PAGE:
By Jaye Sadler, Physical Therapist –
As we prepare to send our school-age children back to school, one of the most important things on your child’s back to school list should be proper footwear. Here in Florida, there is a temptation to live in “flip-flops” due to the mild climate. This can be a bad choice for the demands of a teenager’s life. Often our children spend a great deal of time standing and walking on concrete surfaces. Add to this the need to carry a heavy load of books, and rush from class to class in a limited timeframe, and flip-flops can be a downright dangerous choice for school day footwear.
What is Flatfoot?
Flatfoot or pes planus occurs when the arch on the underside of the foot is absent or abnormally low. Although flatfoot is common and usually painless in babies and young children, it can cause cramps and pain in the arch or heel in older children and teenagers. Pain or cramping may also occur in the knee and leg. Flatfoot can affect one or both feet. Children with flat feet may walk awkwardly and may have difficulty finding comfortable shoes to wear.
Flexible flatfoot occurs when the foot remains supple and the Achilles tendon isn’t tight. Although the arch looks flat when your child stands normally, an arch is visible when your child stands on her toes. The American Academy of Orthopaedic Surgeons reports that a flexible flatfoot has normal muscle function and good joint mobility, and is considered to be a variation of normal. If your child has rigid flatfoot, the arch remains flat despite changing the position of the foot. Children who have a flat foot with tight heel cord can’t bend the foot at the ankle more than 15 degrees.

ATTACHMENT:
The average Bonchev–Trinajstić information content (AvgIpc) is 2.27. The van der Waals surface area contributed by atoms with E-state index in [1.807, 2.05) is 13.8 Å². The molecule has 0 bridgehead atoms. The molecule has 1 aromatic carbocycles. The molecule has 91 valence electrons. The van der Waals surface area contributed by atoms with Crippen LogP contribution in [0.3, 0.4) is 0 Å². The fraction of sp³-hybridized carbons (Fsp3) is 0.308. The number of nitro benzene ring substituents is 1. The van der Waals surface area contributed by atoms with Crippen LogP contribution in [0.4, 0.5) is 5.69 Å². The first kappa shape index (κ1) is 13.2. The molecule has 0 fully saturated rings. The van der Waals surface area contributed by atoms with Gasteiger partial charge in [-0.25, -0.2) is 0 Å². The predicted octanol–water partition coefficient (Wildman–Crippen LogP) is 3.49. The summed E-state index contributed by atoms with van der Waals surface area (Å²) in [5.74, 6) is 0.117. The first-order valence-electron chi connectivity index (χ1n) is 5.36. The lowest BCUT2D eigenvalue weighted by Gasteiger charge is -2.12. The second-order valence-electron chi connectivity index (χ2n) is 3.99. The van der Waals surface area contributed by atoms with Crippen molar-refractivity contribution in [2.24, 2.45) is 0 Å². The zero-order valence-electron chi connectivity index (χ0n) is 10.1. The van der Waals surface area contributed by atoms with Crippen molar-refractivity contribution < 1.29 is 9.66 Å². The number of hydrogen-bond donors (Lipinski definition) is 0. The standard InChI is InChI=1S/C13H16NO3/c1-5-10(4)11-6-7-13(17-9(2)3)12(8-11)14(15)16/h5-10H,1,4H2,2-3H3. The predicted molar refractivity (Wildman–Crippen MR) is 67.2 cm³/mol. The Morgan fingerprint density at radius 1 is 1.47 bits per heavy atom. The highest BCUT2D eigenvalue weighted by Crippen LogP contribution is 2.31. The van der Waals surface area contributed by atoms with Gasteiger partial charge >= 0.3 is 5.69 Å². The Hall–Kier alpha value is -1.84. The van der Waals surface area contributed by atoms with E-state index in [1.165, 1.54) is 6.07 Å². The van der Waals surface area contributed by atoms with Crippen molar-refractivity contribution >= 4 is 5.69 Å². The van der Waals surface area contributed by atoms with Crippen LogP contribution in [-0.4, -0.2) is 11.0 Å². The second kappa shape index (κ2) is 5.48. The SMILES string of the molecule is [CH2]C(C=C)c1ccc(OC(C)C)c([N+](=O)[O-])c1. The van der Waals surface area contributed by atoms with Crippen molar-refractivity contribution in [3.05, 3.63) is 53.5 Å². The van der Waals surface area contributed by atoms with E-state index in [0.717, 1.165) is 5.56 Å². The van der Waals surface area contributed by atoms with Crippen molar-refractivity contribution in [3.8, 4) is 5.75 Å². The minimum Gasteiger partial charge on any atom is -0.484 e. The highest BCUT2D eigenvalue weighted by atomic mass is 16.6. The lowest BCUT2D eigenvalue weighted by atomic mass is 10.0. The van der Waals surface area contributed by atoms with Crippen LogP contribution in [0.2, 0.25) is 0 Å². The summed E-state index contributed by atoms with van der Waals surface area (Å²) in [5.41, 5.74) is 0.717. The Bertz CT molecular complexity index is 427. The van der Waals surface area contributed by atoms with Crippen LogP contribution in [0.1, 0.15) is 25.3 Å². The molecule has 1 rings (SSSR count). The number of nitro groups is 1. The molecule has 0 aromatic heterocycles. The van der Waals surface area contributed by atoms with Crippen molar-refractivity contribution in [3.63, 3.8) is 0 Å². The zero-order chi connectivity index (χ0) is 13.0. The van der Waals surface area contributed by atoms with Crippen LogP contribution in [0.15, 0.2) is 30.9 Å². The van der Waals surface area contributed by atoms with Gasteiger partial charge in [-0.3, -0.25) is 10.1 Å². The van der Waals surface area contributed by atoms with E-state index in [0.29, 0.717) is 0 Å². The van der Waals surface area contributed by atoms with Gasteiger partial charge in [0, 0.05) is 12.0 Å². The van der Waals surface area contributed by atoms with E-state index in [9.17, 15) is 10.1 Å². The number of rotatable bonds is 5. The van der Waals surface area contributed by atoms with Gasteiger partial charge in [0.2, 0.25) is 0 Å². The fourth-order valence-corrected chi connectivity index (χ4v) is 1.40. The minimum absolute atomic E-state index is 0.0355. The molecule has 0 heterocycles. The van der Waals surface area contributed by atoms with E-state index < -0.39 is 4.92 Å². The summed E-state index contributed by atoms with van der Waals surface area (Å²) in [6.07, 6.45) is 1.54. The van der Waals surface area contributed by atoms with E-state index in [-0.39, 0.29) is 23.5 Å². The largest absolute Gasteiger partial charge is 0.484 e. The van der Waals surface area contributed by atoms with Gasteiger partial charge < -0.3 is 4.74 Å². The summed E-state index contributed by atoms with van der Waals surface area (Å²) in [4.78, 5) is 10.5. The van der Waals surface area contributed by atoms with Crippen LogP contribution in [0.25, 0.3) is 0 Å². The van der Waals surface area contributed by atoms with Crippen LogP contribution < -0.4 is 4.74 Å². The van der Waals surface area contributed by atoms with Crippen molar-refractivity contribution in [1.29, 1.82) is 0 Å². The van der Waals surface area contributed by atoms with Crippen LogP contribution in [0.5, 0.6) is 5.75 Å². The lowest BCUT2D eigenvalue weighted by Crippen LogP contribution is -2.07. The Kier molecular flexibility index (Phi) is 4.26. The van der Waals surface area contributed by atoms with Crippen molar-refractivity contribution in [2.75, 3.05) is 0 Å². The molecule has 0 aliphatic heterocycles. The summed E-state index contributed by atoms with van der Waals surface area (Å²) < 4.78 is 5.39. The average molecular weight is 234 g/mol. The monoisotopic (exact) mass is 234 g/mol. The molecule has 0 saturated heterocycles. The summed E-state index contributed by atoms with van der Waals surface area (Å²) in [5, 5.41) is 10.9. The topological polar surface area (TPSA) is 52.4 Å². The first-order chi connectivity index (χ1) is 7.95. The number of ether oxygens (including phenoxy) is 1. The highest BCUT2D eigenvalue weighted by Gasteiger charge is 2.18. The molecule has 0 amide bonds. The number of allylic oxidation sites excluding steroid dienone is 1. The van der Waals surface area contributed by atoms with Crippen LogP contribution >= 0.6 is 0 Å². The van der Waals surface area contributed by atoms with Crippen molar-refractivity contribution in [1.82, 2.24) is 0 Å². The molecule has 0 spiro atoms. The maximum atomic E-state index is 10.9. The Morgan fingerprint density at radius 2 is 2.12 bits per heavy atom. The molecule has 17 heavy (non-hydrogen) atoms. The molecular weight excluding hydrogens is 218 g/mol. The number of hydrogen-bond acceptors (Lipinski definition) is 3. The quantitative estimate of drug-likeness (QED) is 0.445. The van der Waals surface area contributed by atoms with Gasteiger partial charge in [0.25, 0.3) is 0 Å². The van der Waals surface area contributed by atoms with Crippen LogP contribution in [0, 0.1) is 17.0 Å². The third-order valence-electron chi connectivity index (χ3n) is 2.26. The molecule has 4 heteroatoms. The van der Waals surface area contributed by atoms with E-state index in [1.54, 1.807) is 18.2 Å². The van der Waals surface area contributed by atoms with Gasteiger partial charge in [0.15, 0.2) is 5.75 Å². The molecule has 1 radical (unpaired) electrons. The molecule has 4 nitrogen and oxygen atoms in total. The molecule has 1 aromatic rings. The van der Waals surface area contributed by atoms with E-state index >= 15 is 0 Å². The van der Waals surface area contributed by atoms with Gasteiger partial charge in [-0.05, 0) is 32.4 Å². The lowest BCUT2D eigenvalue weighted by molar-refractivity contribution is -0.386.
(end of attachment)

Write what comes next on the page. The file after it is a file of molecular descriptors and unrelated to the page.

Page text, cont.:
Failure of the arch of the foot to develop fully can cause flat feet in your teenager. Although not a serious medical condition, flatfoot can cause pain and may make activities that involve long periods of standing uncomfortable. Using special shoe inserts to support the foot may be all that is needed to relieve symptoms, although in rare cases, your doctor may recommend surgery.
If your teenager’s flat feet don’t cause any problems or pain, wearing heel cups or orthotic shoe inserts may be helpful in supporting the foot and reducing pain and cramping as well as wearing well-fitting shoes with good arch support. Wearing shoes or sandals (especially flip flops!) that lack adequate arch support may increase pain.
If prolonged walking or standing or participation in certain activities causes pain, your doctor may suggest that your child temporarily decrease his activities, according to the American College of Foot and Ankle Surgeons. Taking over-the-counter anti-inflammatory pain medication or performing stretching exercises may help relieve pain. Children who have rigid flatfoot or flatfoot with a tight heel cord may require surgery to relieve pain and improve the functioning of the foot.
A Physical Therapist here at Progressive Physical Therapy can assist you and your child in proper stretching and strengthening activities, footwear selection and sports specific reccomendations, as well as orthotics assessment.
To learn more or to schedule an appointment, please call Progressive Physical Therapy at 941-743-8700 or visit us online at www.progressivehealthplex.com.